Fortunately, scientists and engineers have developed proven solutions for upgrading our wastewater systems and changing the way we use fertilizers. If we use these solutions, we can help restore and sustain clean, healthy waters in the Sound that we depend upon for our livelihoods and well-being.
Communities around Long Island Sound are not alone in facing these problems or in seeking solutions to address them. In the 1970’s, Florida’s Tampa Bay experienced fish kills, dead zones and noxious seaweeds that made the estuary unhealthy and unwelcoming. Responding to public outcry in 1996, state and local governments, business owners and residents set a goal to restore seagrass meadows . Working together over the next 20 years, Tampa Bay stakeholders achieved sweeping recovery by curbing nitrogen pollution through wastewater and fertilizer management and reestablishing healthy conditions seagrasses need to survive and thrive.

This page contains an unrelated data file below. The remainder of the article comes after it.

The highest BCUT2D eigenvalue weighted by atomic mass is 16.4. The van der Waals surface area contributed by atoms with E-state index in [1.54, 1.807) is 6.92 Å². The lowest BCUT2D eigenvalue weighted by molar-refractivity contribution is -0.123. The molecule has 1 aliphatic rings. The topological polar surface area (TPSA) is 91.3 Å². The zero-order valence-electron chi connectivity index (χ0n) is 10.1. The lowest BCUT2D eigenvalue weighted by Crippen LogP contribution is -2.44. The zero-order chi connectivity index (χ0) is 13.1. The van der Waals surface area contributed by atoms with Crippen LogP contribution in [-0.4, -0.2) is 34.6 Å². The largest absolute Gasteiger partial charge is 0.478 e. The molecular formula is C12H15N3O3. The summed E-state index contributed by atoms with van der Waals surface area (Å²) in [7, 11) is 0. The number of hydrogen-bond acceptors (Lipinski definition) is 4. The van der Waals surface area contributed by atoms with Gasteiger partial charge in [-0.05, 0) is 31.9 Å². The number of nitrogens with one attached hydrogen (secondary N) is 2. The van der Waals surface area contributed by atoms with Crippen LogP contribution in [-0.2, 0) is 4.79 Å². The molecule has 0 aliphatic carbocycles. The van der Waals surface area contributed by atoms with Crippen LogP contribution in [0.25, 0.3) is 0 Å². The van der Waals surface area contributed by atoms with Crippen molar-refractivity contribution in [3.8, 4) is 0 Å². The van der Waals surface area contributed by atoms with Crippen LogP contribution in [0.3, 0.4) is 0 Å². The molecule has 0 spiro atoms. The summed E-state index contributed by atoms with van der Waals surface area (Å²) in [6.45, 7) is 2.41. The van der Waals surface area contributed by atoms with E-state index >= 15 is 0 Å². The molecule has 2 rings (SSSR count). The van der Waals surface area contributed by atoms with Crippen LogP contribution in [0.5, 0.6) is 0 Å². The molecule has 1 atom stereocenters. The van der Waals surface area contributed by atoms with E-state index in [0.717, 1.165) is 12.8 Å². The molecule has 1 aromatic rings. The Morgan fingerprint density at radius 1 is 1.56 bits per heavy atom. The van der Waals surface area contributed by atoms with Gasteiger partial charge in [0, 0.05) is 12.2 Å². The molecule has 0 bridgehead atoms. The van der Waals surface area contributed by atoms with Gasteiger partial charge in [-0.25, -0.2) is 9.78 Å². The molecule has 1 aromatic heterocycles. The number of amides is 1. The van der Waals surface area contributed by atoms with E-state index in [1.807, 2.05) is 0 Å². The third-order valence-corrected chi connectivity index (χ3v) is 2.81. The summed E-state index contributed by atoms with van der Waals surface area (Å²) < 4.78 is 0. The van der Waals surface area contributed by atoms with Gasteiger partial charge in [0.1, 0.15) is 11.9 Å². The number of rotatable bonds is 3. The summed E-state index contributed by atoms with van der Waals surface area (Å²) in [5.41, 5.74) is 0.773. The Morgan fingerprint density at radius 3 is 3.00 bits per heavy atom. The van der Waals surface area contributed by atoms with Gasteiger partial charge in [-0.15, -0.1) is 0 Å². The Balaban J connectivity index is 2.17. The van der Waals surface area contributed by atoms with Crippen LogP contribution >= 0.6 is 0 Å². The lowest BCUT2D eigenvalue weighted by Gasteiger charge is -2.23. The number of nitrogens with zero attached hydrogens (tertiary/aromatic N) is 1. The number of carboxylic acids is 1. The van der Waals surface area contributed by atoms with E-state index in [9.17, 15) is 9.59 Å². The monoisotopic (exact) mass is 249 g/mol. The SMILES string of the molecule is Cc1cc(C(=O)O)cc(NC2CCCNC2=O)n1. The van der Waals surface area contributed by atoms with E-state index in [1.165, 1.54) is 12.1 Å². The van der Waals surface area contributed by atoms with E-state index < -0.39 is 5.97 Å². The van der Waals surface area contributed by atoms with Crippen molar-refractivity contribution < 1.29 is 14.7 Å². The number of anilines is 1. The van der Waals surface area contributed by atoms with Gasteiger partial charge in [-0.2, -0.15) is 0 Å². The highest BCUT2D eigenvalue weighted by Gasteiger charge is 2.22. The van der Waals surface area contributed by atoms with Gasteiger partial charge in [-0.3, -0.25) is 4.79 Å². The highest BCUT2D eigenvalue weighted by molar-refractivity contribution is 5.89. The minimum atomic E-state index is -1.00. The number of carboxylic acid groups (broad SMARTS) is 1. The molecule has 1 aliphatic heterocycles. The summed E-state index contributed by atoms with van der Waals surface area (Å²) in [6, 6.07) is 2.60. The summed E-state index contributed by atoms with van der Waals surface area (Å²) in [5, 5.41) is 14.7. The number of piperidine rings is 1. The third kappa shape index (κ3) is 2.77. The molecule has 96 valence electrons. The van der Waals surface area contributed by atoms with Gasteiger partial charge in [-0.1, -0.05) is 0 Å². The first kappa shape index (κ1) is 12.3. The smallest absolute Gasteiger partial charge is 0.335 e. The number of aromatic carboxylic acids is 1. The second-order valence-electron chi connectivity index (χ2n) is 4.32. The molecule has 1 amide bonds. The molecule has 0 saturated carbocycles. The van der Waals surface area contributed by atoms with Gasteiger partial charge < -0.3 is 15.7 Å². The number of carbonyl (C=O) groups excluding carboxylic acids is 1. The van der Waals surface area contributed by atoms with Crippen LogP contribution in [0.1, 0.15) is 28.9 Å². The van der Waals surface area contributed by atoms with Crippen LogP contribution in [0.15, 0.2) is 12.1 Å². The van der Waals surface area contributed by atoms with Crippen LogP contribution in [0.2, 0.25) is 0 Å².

And we know from experience in Groton, Conn., recovery is possible in Long Island Sound too. Until 1987, more than 3 million gallons of sewage per day was discharged into Mumford Cove from an old Navy housing facility, creating water conditions described as “pea soup” green. Following years of appeals after a 1971 lawsuit brought by the Mumford Cove Association, the Town of Groton redirected the wastewater away from Mumford Cove – restoring clean coastal water and enabling natural seagrass recovery.